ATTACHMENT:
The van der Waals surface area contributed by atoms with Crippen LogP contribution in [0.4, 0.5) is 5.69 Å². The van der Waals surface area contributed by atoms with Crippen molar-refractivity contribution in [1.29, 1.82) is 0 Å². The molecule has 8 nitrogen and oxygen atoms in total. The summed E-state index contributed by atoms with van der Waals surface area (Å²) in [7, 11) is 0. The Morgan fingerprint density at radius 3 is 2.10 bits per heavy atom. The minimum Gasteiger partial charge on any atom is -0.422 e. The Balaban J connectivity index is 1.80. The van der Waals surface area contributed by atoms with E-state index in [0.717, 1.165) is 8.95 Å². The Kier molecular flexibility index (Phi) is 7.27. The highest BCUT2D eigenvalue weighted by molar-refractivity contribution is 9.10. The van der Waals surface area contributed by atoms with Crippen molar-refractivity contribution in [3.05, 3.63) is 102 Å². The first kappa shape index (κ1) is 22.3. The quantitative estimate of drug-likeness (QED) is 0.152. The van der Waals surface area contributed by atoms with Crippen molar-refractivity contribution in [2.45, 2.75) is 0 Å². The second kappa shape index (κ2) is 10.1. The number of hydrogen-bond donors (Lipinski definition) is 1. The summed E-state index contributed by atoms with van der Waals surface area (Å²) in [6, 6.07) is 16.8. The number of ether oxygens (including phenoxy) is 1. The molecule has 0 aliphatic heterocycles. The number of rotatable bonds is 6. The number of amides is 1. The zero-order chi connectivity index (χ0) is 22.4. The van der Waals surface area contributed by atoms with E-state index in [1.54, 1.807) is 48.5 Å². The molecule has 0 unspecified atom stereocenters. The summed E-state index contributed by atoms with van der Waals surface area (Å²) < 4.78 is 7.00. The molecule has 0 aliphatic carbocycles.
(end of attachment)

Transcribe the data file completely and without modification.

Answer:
The van der Waals surface area contributed by atoms with Crippen LogP contribution in [0.4, 0.5) is 5.69 Å². The van der Waals surface area contributed by atoms with Crippen molar-refractivity contribution in [1.29, 1.82) is 0 Å². The molecule has 8 nitrogen and oxygen atoms in total. The summed E-state index contributed by atoms with van der Waals surface area (Å²) in [7, 11) is 0. The Morgan fingerprint density at radius 3 is 2.10 bits per heavy atom. The minimum Gasteiger partial charge on any atom is -0.422 e. The Balaban J connectivity index is 1.80. The van der Waals surface area contributed by atoms with E-state index in [0.717, 1.165) is 8.95 Å². The Kier molecular flexibility index (Phi) is 7.27. The highest BCUT2D eigenvalue weighted by molar-refractivity contribution is 9.10. The van der Waals surface area contributed by atoms with Crippen molar-refractivity contribution in [3.05, 3.63) is 102 Å². The first kappa shape index (κ1) is 22.3. The quantitative estimate of drug-likeness (QED) is 0.152. The van der Waals surface area contributed by atoms with Crippen molar-refractivity contribution in [2.45, 2.75) is 0 Å². The second kappa shape index (κ2) is 10.1. The number of hydrogen-bond donors (Lipinski definition) is 1. The summed E-state index contributed by atoms with van der Waals surface area (Å²) in [6, 6.07) is 16.8. The number of ether oxygens (including phenoxy) is 1. The molecule has 0 aliphatic heterocycles. The number of rotatable bonds is 6. The number of amides is 1. The zero-order chi connectivity index (χ0) is 22.4. The van der Waals surface area contributed by atoms with E-state index in [1.54, 1.807) is 48.5 Å². The molecule has 0 unspecified atom stereocenters. The summed E-state index contributed by atoms with van der Waals surface area (Å²) < 4.78 is 7.00. The molecule has 0 aliphatic carbocycles.